ART ROOM - Art Sourcing - Exhibitions - Presentation - Advice
MODERN BRITISH FINE ART FROM 1945
Curating Painting and Sculpture by leading artists from the South West of England
|Architectural recognition for The Art Room
Topsham Society has selected Deborah Wood of the Art Room to receive
the 2011 ‘Enhancing Topsham Award’. The Society was established in the
60’s to promote the sympathetic development and preservation of the
historic and picturesque estuary town of Topsham.
|"Inspiring and original"
Graham Rich is an artist represented by the Fine Art Society who was a colleague and friend of Peter Thursby for over 17 years.
Mo Thursby: We knew it would look good, but WOW - it is SUPERB! Congratulations, we just do not know how you have done it!
Above: The opening of the new gallery premises at 8A The Strand, Topsham
Congratulations! Superb space, excellent hanging and good conversation.
Fantastic! Topsham has waited far too long for this, congratulations!
Lovely show, wonderful to see such an inspiring space
A lovely exhibition, well done we'll be coming again.
How wonderful to have a gallery like this in Topsham, and with such mind-blowingly wonderful artists, thank you.
A wonderful space and some stunning work, thank you!
It's great to have a real gallery in Topsham, excellent exhibition - Pat Fishwick
Above: Tessa Rubbra exhibition, November 2013
|A Voice from the Chorus|
In remarking the Second Anniversary of establishing itself in our Town, certain words of appreciation must transcend the personal and private and be offered as a warm tribute, in the public forum, to the vision and integrity of purpose with which M/s Deborah Wood has brought The Art Room into our lives. It has become a companionable friend within the community, giving us the opportunity to “see” the world anew and thereby allow us to reflect upon how and where the tradition of Painting now stands within our Western culture.
In these times of flux and
economic savageries, swathes of change are undercutting many of those
social pillars which have upheld the way we have perceived and
understood the world around us. Whilst things must change, even if not
to remain the same, perhaps we should consider how our current
perceptions of art and all things visual might also be changing? It
might well be unsettling to ask where now are our Exeter School of Art
& Design, our Falmouth School of Art (in its Golden Age), our Bath
Academy & Sydney Place of yesteryear – a few examples of those
vital springs and fountainheads of creativity which once flowered in
the best of liberal traditions, helping create the visual architecture
of the 20th Century in the sense of establishing the place of painting
in our daily lives.
These so often have been painters who, quietly and modestly, have stuck to their painting and their teaching of generations of students, decade on decade, letting their work and lives speak for themselves – without some of the hullaballoo and commercialised celebrity that can seem to cloak some more recent examples of the “artist in society” (not that such later work lacks integrity but rather that it seems to have emerged from a different stable in which the artist has become bigger than their work).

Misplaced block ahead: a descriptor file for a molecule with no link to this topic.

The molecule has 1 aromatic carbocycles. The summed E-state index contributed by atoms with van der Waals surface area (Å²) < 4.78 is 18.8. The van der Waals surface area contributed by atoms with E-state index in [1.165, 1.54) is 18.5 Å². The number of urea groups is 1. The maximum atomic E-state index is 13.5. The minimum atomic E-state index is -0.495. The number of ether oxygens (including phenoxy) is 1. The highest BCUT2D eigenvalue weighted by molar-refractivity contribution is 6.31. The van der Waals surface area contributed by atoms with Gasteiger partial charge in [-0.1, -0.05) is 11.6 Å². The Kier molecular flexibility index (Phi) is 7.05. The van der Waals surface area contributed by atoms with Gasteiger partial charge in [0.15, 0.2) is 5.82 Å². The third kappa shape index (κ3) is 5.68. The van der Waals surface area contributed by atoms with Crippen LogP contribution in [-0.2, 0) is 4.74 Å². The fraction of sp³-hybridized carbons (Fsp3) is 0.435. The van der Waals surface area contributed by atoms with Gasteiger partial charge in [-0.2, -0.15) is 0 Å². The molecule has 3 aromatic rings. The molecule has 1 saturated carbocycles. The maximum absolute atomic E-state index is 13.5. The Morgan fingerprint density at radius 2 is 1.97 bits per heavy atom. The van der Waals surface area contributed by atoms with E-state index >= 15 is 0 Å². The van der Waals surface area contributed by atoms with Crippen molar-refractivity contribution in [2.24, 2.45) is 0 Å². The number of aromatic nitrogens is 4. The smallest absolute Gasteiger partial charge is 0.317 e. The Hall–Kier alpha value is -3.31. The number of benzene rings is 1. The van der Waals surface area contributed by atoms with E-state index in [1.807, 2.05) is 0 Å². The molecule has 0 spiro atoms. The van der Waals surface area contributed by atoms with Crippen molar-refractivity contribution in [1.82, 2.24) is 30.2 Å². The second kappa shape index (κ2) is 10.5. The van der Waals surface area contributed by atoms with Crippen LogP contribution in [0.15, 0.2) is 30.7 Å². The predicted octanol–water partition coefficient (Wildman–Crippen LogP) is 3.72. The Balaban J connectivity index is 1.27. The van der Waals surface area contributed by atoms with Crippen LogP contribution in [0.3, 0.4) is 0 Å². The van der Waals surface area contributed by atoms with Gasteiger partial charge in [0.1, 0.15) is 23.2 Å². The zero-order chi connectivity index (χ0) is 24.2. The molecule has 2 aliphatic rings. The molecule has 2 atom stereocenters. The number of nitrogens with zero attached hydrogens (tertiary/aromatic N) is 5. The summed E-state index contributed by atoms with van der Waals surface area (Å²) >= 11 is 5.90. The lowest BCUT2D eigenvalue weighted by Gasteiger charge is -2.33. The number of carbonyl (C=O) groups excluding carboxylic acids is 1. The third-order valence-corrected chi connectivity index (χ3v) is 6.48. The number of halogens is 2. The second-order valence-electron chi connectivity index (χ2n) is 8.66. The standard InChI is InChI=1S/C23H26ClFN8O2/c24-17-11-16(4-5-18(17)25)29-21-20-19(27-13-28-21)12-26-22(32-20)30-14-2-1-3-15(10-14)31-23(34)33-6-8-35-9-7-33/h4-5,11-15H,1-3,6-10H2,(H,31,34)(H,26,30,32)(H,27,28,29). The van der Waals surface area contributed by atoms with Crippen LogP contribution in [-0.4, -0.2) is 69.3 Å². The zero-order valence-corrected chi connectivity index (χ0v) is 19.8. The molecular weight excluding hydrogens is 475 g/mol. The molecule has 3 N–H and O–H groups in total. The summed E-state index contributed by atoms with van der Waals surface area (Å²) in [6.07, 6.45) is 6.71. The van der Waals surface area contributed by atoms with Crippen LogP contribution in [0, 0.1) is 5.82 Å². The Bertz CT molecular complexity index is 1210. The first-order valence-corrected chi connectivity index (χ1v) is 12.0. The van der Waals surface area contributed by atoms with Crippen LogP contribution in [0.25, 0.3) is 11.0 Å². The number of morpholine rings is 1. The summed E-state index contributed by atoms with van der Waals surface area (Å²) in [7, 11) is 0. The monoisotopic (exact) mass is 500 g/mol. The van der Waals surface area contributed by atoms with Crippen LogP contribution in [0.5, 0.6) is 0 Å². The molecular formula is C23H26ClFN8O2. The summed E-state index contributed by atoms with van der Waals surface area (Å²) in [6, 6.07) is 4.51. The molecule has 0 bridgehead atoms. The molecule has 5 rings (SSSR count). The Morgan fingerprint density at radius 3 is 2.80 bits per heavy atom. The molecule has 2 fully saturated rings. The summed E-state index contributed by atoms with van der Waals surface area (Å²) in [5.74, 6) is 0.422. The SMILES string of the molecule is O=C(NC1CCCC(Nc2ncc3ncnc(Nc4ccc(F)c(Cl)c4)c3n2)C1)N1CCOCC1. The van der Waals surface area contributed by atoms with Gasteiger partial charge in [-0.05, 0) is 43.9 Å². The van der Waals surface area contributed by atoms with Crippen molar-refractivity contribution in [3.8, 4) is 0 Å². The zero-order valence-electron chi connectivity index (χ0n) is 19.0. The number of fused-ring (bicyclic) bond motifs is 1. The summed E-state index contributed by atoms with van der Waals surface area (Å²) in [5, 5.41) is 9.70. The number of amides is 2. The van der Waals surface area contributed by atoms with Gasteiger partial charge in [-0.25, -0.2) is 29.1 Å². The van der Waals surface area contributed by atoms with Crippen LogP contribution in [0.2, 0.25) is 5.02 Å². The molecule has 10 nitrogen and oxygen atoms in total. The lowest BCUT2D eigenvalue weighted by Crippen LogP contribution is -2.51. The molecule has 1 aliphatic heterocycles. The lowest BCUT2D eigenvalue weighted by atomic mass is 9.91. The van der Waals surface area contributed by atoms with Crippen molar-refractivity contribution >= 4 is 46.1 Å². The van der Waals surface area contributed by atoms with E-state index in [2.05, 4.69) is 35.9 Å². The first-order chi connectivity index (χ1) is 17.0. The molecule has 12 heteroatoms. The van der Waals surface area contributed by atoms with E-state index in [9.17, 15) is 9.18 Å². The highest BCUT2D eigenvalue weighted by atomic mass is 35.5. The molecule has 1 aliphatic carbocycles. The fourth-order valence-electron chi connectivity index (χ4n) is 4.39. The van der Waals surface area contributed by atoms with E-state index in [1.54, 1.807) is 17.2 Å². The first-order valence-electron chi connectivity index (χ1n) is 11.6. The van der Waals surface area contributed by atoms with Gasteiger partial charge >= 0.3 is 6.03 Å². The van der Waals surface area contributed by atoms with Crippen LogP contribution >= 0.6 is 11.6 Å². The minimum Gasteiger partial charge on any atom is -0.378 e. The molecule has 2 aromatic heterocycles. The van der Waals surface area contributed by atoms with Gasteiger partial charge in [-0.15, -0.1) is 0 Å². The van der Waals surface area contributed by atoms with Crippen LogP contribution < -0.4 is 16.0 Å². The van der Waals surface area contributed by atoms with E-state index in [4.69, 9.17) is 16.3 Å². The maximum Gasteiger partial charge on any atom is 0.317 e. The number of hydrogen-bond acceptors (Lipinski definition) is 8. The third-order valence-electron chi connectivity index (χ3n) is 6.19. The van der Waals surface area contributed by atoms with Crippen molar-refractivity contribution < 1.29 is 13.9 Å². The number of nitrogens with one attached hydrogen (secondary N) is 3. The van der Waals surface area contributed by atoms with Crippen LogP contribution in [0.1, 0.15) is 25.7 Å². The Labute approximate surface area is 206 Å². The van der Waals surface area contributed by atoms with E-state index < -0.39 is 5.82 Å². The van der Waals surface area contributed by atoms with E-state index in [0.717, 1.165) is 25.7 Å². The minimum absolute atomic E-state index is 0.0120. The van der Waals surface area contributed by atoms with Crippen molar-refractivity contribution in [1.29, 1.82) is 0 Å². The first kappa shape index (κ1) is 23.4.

I consider that we have much to thank M/s Wood for, in bringing to The
Art Room and presenting with great skill the works, for example, of
Clifford Fishwick, Michael Garton, Robin Rae, Francis Hewlett, Valerie
Barden, Robert Organ, Benedict Rubbra, Zoe Cameron and Robert Jennison
– all highly significant figures within the tradition of which I speak
and regardless of any personal opinions or judgments in any particular
"The subjects ... reveal a quality of wisdom and quiet suggestion that is the mark of Robin Rae's humanity ...
"Robin Rae's paintings are good companions for a very long journey. They are not susceptible to the passion of a one-night stand. This is to the good! If we seek not the obvious, the superficial or the 'easy option' then these paintings are works to live with as they grow slowly into the psyche.
"Day by day they prompt development of one's outlook, one's emotions, the whole atmosphere and sensation of being alive. In their 'stories' they carry mysteries that do not threaten but by their very nature raise powerful questions which are presented for you to answer - not by glib answer but rather by reflection and unconscious insight. Words become inadequate and superfluous.
"The subjects appear simple, sometimes on the edge of the surreal, but reveal a quality of wisdom and quiet suggestion that is the mark of Robin Rae's humanity as well as of his curiosity about the world. These paintings do not flee one's mind or imagination but implant themselves within us, not as viruses but as inner signposts to which we are invited to respond as best we might. We have been given work to do!!
"Robin Rae is a good painter. In his innate modesty and the simplicity of his professional and personal life this might be, perhaps, the only recognition for which he has striven to achieve and to which he continues in current and future work so to aspire. Within his own long journey, I suggest that he has indeed now 'arrived', thereby gifting us the privilege to look upon his works and draw deep-rooted responses from our own individual 'view of things'.
Above: The recent Peter Thursby exhibitiion in the new gallery
Superb space, superb work, I hope this gallery is a great success.